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Atkinson Variable Displacement V8 Coming To The Tundra

A note from the Editor: with the new Tacoma coming to market with an Atkinson cycle engine, we thought it made sense to republish this older post that explains how it works.

When rumors of a V8 Lexus coupe with “variable displacement” hit the automotive press a few months ago, I was more than a little skeptical. Quite a few Toyota employees have said that the typical variable displacement technologies employed by GM and Chrysler-Fiat are “not in the best interests of the consumer,” which is Toyota-speak for “variable displacement is a stupid gimmick,” at least when GM and Chrysler-Fiat do it.

Considering all the problems GM trucks have had with their active fuel management systems (which can consume 1-2 quarts of oil between changes), Toyota’s stance makes sense.¬†Yet a number of sources claimed Toyota’s new V8 Lexus coupe would have variable displacement technology, and I found myself a bit dismayed. Would Toyota succumb to the allure of variable displacement systems that raises a vehicle’s EPA rating without any real-world benefits?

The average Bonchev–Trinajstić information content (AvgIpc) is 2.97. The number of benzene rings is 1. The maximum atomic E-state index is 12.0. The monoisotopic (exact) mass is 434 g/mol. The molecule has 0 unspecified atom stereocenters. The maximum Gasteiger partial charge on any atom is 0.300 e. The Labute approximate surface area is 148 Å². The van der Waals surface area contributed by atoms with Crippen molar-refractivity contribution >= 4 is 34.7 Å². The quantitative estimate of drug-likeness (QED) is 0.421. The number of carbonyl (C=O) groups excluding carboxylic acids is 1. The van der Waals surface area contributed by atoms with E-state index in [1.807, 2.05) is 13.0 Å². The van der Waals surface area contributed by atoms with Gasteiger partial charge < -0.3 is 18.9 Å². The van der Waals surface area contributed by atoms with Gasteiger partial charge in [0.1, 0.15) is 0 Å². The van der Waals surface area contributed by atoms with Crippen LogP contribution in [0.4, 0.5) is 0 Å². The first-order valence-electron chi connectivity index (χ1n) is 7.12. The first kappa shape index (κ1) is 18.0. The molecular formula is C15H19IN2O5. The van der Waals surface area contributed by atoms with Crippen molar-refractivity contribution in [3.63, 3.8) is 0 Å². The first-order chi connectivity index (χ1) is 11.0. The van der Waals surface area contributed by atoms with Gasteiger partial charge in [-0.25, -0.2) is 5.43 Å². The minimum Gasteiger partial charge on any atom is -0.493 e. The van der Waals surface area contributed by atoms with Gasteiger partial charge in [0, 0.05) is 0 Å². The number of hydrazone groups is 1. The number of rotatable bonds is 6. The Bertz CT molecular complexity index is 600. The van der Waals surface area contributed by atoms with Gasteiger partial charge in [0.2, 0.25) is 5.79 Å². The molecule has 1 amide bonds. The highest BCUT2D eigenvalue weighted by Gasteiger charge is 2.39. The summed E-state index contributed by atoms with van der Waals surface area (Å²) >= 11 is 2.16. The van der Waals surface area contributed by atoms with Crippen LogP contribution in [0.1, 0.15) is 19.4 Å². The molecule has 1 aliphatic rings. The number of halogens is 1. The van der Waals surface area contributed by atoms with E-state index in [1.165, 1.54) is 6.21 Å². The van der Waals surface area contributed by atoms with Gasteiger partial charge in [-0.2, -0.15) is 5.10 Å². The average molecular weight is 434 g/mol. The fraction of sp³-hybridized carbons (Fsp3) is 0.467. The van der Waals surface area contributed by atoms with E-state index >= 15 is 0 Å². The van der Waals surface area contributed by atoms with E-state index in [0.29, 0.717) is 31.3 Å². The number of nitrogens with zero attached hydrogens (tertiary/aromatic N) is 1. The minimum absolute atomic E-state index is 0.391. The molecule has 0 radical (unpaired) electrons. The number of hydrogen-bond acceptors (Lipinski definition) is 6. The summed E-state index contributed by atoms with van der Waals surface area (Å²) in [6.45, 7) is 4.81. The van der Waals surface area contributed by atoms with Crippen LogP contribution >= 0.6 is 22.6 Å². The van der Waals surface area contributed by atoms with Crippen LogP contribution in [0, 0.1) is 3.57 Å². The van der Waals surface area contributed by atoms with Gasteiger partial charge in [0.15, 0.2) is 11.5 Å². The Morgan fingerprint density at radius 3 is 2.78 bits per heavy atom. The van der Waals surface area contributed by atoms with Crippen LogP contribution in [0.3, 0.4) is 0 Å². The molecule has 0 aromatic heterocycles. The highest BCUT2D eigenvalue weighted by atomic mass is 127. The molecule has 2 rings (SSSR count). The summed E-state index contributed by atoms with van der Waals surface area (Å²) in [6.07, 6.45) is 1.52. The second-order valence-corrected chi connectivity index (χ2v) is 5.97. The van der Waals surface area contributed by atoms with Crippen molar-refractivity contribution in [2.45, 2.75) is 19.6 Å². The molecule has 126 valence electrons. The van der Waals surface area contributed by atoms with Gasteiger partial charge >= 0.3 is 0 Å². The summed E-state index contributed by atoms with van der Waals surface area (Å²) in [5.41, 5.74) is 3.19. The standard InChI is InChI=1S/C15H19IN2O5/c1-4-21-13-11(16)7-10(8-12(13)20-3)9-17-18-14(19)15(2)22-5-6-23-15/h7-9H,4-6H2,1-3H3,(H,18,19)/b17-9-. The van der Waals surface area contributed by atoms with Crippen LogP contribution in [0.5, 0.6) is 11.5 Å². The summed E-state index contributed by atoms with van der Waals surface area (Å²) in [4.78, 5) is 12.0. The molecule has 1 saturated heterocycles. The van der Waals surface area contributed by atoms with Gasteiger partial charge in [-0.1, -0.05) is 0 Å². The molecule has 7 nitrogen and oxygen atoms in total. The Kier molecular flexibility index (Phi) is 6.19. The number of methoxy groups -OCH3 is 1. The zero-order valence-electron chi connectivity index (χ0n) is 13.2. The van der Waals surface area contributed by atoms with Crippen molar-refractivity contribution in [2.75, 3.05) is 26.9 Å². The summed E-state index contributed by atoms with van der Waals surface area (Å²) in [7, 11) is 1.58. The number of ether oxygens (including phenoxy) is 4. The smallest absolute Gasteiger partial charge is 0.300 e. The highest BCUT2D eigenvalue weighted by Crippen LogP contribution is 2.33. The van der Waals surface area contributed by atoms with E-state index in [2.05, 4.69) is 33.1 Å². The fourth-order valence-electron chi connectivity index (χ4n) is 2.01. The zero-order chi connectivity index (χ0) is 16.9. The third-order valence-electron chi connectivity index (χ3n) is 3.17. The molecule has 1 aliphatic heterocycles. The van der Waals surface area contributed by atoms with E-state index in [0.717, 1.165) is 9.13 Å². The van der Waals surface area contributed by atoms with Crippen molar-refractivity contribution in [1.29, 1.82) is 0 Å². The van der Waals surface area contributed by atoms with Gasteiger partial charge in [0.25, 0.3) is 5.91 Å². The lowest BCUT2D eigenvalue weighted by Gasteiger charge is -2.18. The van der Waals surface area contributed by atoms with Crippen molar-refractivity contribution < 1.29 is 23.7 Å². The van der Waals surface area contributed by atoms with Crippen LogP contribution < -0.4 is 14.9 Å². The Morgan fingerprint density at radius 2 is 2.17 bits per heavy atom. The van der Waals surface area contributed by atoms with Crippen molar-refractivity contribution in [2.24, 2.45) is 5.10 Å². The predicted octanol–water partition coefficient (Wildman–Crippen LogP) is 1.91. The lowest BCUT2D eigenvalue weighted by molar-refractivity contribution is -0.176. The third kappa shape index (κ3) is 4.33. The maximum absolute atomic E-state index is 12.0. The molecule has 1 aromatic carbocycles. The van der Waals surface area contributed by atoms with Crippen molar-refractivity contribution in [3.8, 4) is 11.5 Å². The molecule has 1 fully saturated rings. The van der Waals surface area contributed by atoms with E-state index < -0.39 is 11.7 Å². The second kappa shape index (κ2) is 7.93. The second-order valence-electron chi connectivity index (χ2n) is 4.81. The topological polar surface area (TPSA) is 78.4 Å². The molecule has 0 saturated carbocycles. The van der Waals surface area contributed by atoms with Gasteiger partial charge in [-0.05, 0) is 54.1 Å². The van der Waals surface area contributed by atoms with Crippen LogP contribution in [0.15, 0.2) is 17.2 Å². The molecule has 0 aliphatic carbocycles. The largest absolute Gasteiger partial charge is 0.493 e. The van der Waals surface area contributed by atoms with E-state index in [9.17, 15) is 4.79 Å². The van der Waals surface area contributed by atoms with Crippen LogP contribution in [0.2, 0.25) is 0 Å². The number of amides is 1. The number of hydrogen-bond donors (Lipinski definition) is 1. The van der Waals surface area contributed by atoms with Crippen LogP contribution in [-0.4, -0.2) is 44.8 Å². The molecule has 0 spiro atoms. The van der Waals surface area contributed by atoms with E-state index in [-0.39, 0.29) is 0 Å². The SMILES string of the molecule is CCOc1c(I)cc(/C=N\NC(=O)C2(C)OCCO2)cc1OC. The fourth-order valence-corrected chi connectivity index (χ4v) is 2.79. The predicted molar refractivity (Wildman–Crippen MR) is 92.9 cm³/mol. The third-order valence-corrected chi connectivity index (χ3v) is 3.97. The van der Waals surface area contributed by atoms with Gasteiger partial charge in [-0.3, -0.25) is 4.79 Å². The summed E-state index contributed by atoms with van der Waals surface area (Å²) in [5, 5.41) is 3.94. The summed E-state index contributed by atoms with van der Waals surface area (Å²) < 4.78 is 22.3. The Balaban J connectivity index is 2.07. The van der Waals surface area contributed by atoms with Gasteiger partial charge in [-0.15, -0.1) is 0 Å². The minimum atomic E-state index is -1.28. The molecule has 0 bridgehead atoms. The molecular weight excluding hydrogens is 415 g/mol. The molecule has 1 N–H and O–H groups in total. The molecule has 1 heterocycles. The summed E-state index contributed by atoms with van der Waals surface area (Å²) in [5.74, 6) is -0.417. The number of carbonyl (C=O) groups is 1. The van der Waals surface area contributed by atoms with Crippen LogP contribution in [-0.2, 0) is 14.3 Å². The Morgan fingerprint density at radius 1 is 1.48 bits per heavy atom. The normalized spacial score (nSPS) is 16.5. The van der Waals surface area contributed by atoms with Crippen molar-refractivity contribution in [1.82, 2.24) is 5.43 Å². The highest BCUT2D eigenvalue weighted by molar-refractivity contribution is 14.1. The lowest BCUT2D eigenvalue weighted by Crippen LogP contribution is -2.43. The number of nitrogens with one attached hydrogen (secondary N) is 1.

The Lexus RC F 5.0L with variable displacement.

Today’s announcement from Toyota about a new family of “thermally efficient” engines all but guarantees that the Tundra will be getting a variable displacement V8, similar to the system found on the new Lexus RC F 5.0L V8 (shown).

Fortunately, the answer is no. The new Lexus RC F comes with a 5.0L V8 that can operate both as a traditional Otto cycle engine and as an efficient Atkinson cycle engine, which – in a manner of speaking – means the engine is variable displacement. When you combine this news with today’s announcement from Toyota about a “new series of gas engines,” it’s safe to say that the Tundra will be getting a variable displacement V8. Probably in the next 2 years.

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